The top Senate Democrat wants Republicans to explain just how exactly they want to cut spending in exchange for keeping the country solvent.
We’ll also look at how many millions of Americans would lose their jobs if the U.S. defaulted and how the IRS is trying to fix the tax-filing process.
But first, find out which Democrat has jumped into the race to unseat Sen. Kyrsten Sinema (D-Ariz.).
Schumer calls on House GOP to unveil proposed spending cuts in debt ceiling negotiations
Senate Majority Leader Charles Schumer (D-N.Y.) called on House Republicans on Monday to lay out the spending cuts they’re proposing as part of a deal to raise the debt ceiling and decried what he called their strategy of “brinkmanship” and “hostage taking” to open negotiations.
Schumer said in remarks on the Senate floor that Democrats are prepared to “move quickly” and “well in advance of default” to raise the country’s borrowing authority.
Last week, the U.S. reached the $31.4 trillion ceiling, forcing the Treasury Department to resort to “extraordinary measures” to avoid a default.
The comments come days after President Biden indicated he plans to meet with Speaker Kevin McCarthy (R-Calif.) to discuss raising the debt ceiling. The White House, however, said later that day he will not entertain policy changes such as spending cuts as part of any negotiation.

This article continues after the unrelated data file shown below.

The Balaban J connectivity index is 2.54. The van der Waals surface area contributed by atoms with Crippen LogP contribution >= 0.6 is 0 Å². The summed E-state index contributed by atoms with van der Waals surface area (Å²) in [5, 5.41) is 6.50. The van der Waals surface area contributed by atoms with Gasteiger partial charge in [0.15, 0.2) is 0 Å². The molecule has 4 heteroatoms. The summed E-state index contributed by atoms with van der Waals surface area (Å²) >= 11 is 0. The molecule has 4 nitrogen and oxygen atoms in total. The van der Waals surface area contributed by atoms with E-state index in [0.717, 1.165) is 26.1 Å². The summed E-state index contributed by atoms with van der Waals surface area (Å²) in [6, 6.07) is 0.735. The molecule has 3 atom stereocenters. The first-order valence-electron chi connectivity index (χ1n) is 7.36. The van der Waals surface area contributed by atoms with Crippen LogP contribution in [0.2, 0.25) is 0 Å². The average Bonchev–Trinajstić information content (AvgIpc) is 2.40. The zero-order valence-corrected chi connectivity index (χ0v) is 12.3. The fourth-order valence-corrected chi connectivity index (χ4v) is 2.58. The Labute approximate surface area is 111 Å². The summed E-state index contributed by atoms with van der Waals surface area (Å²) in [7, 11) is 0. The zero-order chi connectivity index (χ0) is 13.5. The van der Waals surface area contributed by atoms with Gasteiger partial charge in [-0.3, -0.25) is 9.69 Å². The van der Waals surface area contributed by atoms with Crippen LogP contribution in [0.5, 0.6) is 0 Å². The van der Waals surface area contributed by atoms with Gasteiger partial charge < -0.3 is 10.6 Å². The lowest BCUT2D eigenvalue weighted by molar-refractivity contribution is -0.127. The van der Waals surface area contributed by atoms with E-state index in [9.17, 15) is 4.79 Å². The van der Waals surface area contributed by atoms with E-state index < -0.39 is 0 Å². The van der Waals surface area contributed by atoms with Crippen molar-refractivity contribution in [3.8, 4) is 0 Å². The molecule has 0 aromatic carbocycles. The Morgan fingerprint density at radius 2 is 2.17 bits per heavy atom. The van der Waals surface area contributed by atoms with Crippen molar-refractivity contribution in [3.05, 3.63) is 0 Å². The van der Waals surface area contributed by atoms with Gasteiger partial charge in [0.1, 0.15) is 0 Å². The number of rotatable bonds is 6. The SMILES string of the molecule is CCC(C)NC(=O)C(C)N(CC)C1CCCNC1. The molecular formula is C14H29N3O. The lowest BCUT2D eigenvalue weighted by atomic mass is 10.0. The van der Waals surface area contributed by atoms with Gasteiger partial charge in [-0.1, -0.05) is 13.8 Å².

McCarthy and conservative Republicans are expected to push for cuts to Social Security and Medicare in any deal, and some national defense spending could also be on the chopping block.
The Hill’s Al Weaver has more here.
And as his House colleagues push for cuts, Senate GOP Leader Mitch McConnell (Ky.) is set to play a pivotal role in the debt ceiling fight expected to consume Washington.
McConnell is a central figure in a fight between conservative House Republicans determined to win huge cuts to domestic spending and a White House that, at this stage in the game, is refusing to negotiate spending cuts for a debt ceiling hike.
Al has more on McConnell’s role here.
LEADING THE DAY
Debt default would cost 6 million jobs, push jobless rate to 7 percent: analysis
The U.S. economy could suffer an economic hit comparable to the 2007-08 financial crisis and recession if the federal government defaulted on its debt, according to an analysis released Monday.
- Mark Zandi, chief economist for Moody’s Analytics, estimated that the U.S. would lose 6 million jobs, $12 trillion in household wealth and 4 percent of gross domestic product (GDP) if Congress and the White House fail to raise the federal debt limit before the U.S. runs out of cash.
- The unemployment rate would also rise to at least 7 percent, up from the December 2022 rate of 3.5 percent.
While a brief default would likely be enough on its own to cause a recession, Zandi warned, a protracted standoff over the debt ceiling would be ruinous for a vulnerable U.S. economy.
“If policymakers actually do fail to increase or suspend the limit before the Treasury runs out of cash and defaults on its obligations, interest rates will spike, and stock prices will crater with enormous costs to taxpayers and the economy,” Zandi wrote.